by Sheldon Ocker
Emily Bernatovicz recalled that her son Will had a fascination with lawn care equipment when he was barely out of his infancy.
“He would make a pretend blower out of a hose and walk around like he was blowing leaves,’’ she said. “He was doing that when he was 2 or 3. He always liked the machinery.’’
His parents took the hint, buying their son John Deere mini-figures and a John Deere birthday cake. Cycle through the next decade or so, and nothing has changed except that Will’s desire to operate mowers, tractors and snow blowers has intensified.
Will, now an eighth-grader at Revere Middle School, no longer plays with miniatures. He operates the real thing. That means big-boy mowers like a Hustler Zero Turn and a used Wright stand-on. These motor-driven machines bear little resemblance to your grandfather’s push rotary mower; they are designed to manicure a five-acre lawn, one 52-inch swath at a time.
“The Hustler is a riding mower, I got it for my birthday about two years ago,’’ Will said. “The other one is my favorite. You can get it serviced everywhere, and it has a good motor.’’
The first time he asked to cut a neighbor’s lawn for money, Will was 9.
It’s safe to say that Will is part of a small minority of 14-year-olds who have started their own business. His is called “Will Do,’’ and he has already procured promotional shirts printed with the company logo.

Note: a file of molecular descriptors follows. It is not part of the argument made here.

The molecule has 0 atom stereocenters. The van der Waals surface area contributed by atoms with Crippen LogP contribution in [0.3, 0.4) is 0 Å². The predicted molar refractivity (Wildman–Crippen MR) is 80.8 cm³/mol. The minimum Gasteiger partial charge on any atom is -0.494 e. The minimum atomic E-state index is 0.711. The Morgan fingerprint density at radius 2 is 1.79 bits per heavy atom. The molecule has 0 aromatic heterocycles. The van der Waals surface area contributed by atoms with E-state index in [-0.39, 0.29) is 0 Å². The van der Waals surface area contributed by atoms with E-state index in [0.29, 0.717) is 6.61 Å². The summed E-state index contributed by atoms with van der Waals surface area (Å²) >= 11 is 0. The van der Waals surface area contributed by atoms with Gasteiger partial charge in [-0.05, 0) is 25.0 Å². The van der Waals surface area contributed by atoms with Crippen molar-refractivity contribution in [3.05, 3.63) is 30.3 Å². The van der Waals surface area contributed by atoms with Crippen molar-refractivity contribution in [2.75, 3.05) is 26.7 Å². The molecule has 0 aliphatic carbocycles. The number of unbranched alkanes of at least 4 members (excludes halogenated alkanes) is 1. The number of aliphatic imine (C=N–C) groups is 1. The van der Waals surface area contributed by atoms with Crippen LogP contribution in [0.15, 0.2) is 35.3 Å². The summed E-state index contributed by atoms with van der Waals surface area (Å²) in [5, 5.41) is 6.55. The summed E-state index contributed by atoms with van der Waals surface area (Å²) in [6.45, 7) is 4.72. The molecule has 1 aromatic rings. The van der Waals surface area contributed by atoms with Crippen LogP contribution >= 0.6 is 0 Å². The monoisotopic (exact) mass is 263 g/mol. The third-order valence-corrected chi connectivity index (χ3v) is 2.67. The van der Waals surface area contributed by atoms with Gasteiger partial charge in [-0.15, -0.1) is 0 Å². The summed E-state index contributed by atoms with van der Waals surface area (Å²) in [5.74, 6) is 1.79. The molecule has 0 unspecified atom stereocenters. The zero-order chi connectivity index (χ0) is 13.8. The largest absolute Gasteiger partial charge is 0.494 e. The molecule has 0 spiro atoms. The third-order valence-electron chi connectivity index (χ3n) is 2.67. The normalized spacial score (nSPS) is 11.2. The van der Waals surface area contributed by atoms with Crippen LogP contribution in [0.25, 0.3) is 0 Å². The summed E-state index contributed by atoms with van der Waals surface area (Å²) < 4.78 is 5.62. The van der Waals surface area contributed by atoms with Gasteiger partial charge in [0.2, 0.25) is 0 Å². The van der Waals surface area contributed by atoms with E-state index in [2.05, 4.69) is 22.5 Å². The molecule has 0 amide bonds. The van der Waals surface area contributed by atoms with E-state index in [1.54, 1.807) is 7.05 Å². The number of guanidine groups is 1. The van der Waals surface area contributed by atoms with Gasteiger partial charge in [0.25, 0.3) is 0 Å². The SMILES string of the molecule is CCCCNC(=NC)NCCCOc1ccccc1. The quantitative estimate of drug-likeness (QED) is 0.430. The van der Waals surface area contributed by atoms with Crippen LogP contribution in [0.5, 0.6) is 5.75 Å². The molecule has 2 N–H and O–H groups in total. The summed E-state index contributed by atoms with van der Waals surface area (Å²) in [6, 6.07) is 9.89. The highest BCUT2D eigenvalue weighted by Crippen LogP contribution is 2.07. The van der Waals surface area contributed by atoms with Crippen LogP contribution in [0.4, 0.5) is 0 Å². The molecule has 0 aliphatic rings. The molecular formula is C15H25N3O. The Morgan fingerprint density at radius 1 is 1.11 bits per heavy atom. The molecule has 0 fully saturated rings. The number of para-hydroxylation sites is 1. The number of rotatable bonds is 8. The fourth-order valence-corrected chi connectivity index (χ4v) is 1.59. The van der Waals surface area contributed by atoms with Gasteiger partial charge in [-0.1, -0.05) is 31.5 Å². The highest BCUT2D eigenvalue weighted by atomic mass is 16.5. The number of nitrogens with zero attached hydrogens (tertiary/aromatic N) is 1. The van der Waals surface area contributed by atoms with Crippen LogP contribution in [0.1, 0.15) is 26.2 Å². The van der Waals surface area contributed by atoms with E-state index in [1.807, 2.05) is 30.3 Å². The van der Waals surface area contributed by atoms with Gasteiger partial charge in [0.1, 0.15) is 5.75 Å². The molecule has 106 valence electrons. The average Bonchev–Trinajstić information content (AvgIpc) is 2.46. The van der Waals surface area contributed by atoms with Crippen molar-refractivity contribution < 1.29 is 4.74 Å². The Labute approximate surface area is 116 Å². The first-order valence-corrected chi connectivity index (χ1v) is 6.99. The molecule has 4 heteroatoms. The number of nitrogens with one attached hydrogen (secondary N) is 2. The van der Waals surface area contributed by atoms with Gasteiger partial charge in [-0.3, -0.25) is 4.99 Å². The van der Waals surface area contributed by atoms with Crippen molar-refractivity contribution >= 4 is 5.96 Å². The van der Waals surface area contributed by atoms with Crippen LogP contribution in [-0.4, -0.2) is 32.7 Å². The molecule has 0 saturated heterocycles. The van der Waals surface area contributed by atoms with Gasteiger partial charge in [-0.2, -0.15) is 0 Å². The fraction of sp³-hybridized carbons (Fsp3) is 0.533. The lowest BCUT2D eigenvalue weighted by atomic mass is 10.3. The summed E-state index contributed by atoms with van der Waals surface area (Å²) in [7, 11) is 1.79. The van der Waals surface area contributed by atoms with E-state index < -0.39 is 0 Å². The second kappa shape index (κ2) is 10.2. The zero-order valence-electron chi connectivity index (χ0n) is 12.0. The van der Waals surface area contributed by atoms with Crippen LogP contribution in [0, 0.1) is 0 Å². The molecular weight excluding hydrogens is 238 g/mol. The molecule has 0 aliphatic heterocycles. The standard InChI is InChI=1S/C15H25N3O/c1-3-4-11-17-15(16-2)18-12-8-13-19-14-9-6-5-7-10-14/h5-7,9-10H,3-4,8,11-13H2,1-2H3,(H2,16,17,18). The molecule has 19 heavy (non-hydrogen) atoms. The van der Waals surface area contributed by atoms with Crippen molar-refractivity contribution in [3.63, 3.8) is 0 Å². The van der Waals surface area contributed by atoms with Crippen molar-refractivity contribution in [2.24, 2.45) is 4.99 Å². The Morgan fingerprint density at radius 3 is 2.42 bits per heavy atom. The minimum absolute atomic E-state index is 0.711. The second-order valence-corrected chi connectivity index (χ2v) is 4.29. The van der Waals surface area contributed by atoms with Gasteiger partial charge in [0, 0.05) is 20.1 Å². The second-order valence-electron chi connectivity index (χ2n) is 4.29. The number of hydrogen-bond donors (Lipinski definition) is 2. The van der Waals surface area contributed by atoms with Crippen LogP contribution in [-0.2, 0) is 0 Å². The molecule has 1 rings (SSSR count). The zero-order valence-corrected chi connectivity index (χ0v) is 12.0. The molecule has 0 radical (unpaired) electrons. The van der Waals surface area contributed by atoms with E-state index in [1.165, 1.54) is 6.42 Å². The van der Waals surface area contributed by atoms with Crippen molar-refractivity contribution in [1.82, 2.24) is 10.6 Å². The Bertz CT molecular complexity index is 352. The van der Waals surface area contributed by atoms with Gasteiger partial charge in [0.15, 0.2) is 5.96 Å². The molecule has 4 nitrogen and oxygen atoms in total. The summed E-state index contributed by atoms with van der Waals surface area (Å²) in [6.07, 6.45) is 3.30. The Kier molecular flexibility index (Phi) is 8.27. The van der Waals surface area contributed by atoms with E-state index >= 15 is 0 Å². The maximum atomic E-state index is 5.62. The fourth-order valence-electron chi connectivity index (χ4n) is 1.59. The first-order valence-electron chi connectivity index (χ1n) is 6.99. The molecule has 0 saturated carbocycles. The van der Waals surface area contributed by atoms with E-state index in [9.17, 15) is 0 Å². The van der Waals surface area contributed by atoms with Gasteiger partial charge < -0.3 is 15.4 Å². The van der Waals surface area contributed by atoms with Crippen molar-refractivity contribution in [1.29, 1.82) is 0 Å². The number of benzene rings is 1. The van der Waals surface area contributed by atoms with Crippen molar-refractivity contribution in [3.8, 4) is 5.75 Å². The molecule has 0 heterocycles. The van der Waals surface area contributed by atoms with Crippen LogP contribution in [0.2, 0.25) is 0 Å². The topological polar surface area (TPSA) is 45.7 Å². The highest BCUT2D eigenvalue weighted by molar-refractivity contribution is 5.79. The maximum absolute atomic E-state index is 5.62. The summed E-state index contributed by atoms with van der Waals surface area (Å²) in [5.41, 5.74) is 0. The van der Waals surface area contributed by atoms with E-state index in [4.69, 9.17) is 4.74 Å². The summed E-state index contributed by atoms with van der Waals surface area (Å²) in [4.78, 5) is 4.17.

“Will Do’’ specializes in lawn care, mostly mowing, mulching, edging, clearing leaves and weeding. His services have been in demand in his Bath Township neighborhood and he currently has four customers. It would be more, but transportation is a problem if he strays into other areas.
As Emily said, “I’ve gotten a lot of phone calls and questions about him going outside the neighborhood, but my husband says, ‘I can’t sustain my own job and Will’s, too.’”
Teenagers have been known to change their minds when it comes to choosing their life’s work. But Will seems determined to become a professional landscaper. For proof, he paid for the Wright mower with profits from his business. He also has explored educational opportunities that he thinks are necessary for success.
When his Revere Middle School class took a trip to Cuyahoga Valley Career Center, Will zeroed in on a course that teaches students to repair the kind of machinery used in landscaping.
A friend of the family had told Will he would save thousands of dollars by repairing his own equipment.
“Will kind of knows what he wants,’’ said Emily. “He’s not a huge fan of sitting indoors, like in an office. He loves being outside and working with his hands.’’
Emily helps Will with things like invoicing and bookkeeping. He knows at some point, he will have to learn the accounting part of the job, but that’s not what he enjoys.
Recently, Will had to stay home from school with a relatively mild case of COVID. He knew the necessity of returning to classes, but he wasn’t happy about it.
“I would rather not go back to school,’’ Will said. “It’s not fun.’’
The next milestone in Will’s chosen career is earning his driver’s license, as soon as possible after he turns 16.
“He talks about driving all the time,’’ Emily said. “He can’t wait.’’
Has anyone ever taken a driver’s test on a riding mower? ∞